While the United States and the European Union are taking steps to prevent Russia from using cryptocurrencies to evade sanctions, some countries in Asia are also on the right track in responding to the situation.

Japan to fine cryptocurrency exchanges for violating sanctions
Japan became the latest country in Asia to contact crypto companies to comply with sanctions against Russia, demanding on Monday that they not process crypto transactions involving individuals or entities under sanctions in Russia and Belarus.

The Japan Financial Services Agency (FSA) and the Ministry of Finance issued a joint statement regarding sanctions against Russia, emphasizing that cryptocurrencies are part of the restrictions and that all cryptocurrencies identified as being associated with sanctions should be frozen.

Allegedly, the FSA said that all unauthorized authorized transactions, including cryptocurrency or non-fungible token (NFT) transfers, are subject to severe penalties such as up to three years in prison or a 1 million yen ($8,500) fine. .

The Japanese government’s latest warning of sanctions came shortly after the European Union, the US and the G7 announced new measures targeting the Russian economy and the wealthy over possible attempts to circumvent sanctions with cryptocurrencies.

Singapore banned fundraising in cryptocurrency for Russia
Other Asian countries such as Singapore have also tried to comply with sanctions against Russia. Last week, Singapore reportedly banned all local financial institutions from dealing with Russian banks under sanctions and facilitated fundraising for the Russian government and related entities, with the sanctions covering transactions in cryptocurrencies, non-fungible tokens and other digital assets. . .

It is reported that the heads of some crypto firms, such as the Luno crypto exchange, have suggested that most crypto firms in Singapore will not have direct business relationships with individuals or entities based in Russia. ADDX, a cryptocurrency exchange based in Singapore, said the fund was not affected by sanctions against Russia.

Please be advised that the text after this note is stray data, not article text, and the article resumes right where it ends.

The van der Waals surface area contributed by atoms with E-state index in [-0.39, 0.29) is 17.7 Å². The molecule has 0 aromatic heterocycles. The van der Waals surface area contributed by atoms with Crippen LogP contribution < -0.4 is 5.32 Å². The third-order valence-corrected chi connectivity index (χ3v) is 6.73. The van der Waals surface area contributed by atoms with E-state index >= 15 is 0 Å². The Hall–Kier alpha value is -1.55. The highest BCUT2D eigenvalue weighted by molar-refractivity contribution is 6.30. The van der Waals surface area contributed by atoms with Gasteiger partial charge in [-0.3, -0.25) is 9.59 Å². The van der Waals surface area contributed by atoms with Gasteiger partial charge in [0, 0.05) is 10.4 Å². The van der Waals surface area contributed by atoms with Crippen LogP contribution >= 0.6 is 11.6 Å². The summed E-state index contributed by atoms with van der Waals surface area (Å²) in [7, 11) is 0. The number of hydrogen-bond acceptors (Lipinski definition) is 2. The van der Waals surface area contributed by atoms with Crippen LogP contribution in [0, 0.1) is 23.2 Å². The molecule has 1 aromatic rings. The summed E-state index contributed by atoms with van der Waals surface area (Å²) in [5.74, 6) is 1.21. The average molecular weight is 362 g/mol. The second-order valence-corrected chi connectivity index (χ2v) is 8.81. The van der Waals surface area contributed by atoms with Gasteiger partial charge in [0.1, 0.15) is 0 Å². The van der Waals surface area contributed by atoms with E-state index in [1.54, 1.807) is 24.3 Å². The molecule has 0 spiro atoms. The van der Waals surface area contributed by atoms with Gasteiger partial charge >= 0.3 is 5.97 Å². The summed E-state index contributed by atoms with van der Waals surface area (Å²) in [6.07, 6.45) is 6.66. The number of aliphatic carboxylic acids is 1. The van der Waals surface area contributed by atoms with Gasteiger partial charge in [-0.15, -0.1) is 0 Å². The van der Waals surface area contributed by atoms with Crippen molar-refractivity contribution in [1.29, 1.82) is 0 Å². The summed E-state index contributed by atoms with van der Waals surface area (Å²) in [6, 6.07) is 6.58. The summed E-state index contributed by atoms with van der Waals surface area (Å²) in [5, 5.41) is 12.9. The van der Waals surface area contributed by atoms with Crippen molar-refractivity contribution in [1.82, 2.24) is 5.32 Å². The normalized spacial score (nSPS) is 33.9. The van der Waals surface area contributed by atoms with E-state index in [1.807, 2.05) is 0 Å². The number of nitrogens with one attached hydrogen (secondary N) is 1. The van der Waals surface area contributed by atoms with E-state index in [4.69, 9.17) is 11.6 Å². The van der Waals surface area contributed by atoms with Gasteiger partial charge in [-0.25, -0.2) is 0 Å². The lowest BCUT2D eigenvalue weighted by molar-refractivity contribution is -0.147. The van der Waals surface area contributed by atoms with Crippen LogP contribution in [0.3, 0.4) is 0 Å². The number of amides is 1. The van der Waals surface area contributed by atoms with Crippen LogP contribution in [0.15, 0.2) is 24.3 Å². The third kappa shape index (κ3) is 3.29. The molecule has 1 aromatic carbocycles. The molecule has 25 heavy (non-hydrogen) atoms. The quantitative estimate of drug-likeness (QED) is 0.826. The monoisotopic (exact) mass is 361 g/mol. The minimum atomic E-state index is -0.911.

“We conduct KYC and anti-money laundering checks for all of our investors and therefore do not conduct any anonymous transactions,” said ADDX CEO Oi-Yi Chu.

Major crypto exchanges in South Korea block Russian IP addresses
Previously, South Korea also joined the global sanctions against Russia, with several local crypto exchanges blocking Russian IP addresses or users.

Major South Korean exchanges, including Upbit, have blocked withdrawals from Russian-owned IP addresses since March 3, according to a report by local news agency Yonhap. IP address protocol.

While some countries are moving towards restricting the use of cryptocurrencies due to possible sanctions evasion, other governments are turning to cryptocurrencies as one of the few ways Russians can pay for services abroad in the face of widespread global sanctions.

Thai association proposes to allow Russians to pay with cryptocurrencies, since other payment methods are prohibited
On March 8, the head of the Phuket Tourism Association, Bhumekti Rohtingam, revealed that the group was in talks with the Bank of Thailand about the possible use of cryptocurrencies as an alternative payment option for Russian tourists stuck in the country due to sanctions.

Previously, Russians could not use Mastercard and Visa debit and credit cards abroad because the payment giants decided to cut support for all Russians as part of the sanctions.

“Cryptocurrencies will act as a backup until transactions can be carried out,” Bomchetti noted.

As regulators around the world actively seek to reduce Russia’s chances of evading crypto-currency sanctions, some domestic lawmakers are also beginning to view crypto-currency as a potential tool to circumvent some of the restrictions.

On the subject: Bitfinex refuses to freeze cryptocurrency for Russians who are not subject to sanctions

On Sunday, Russian State Duma deputy Alexander Yakubovsky suggested that Russia create and use its own cryptocurrency exchanges to mitigate the effects of global sanctions against Russia.

“Cryptocurrency is an area where it is difficult to talk about really effective restrictions on our country,” Yakubovsky said in an interview with the local news agency Parlamentskaya Gazeta. As previously reported, Russian authorities have deliberately restricted their legitimate cryptocurrency exchange services to only foreign companies such as Binance, and the Bank of Russia has deliberately banned domestic financial companies from offering cryptocurrency investments.

Source: CoinTelegraph